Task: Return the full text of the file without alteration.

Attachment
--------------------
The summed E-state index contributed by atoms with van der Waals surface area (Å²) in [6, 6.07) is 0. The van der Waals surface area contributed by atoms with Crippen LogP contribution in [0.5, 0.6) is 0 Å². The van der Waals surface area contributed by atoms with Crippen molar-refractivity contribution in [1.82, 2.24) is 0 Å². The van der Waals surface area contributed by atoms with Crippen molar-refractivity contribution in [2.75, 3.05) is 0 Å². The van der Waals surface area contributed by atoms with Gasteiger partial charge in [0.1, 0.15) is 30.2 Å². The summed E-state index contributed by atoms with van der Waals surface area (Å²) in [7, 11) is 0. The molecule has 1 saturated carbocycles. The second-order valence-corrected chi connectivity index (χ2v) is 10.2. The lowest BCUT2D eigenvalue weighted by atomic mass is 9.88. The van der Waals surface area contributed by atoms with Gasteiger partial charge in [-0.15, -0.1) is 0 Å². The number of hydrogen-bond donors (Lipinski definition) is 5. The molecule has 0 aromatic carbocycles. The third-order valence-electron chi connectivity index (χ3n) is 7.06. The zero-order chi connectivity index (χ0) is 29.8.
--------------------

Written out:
The summed E-state index contributed by atoms with van der Waals surface area (Å²) in [6, 6.07) is 0. The van der Waals surface area contributed by atoms with Crippen LogP contribution in [0.5, 0.6) is 0 Å². The van der Waals surface area contributed by atoms with Crippen molar-refractivity contribution in [1.82, 2.24) is 0 Å². The van der Waals surface area contributed by atoms with Crippen molar-refractivity contribution in [2.75, 3.05) is 0 Å². The van der Waals surface area contributed by atoms with Gasteiger partial charge in [0.1, 0.15) is 30.2 Å². The summed E-state index contributed by atoms with van der Waals surface area (Å²) in [7, 11) is 0. The molecule has 1 saturated carbocycles. The second-order valence-corrected chi connectivity index (χ2v) is 10.2. The lowest BCUT2D eigenvalue weighted by atomic mass is 9.88. The van der Waals surface area contributed by atoms with Gasteiger partial charge in [-0.15, -0.1) is 0 Å². The number of hydrogen-bond donors (Lipinski definition) is 5. The molecule has 0 aromatic carbocycles. The third-order valence-electron chi connectivity index (χ3n) is 7.06. The zero-order chi connectivity index (χ0) is 29.8.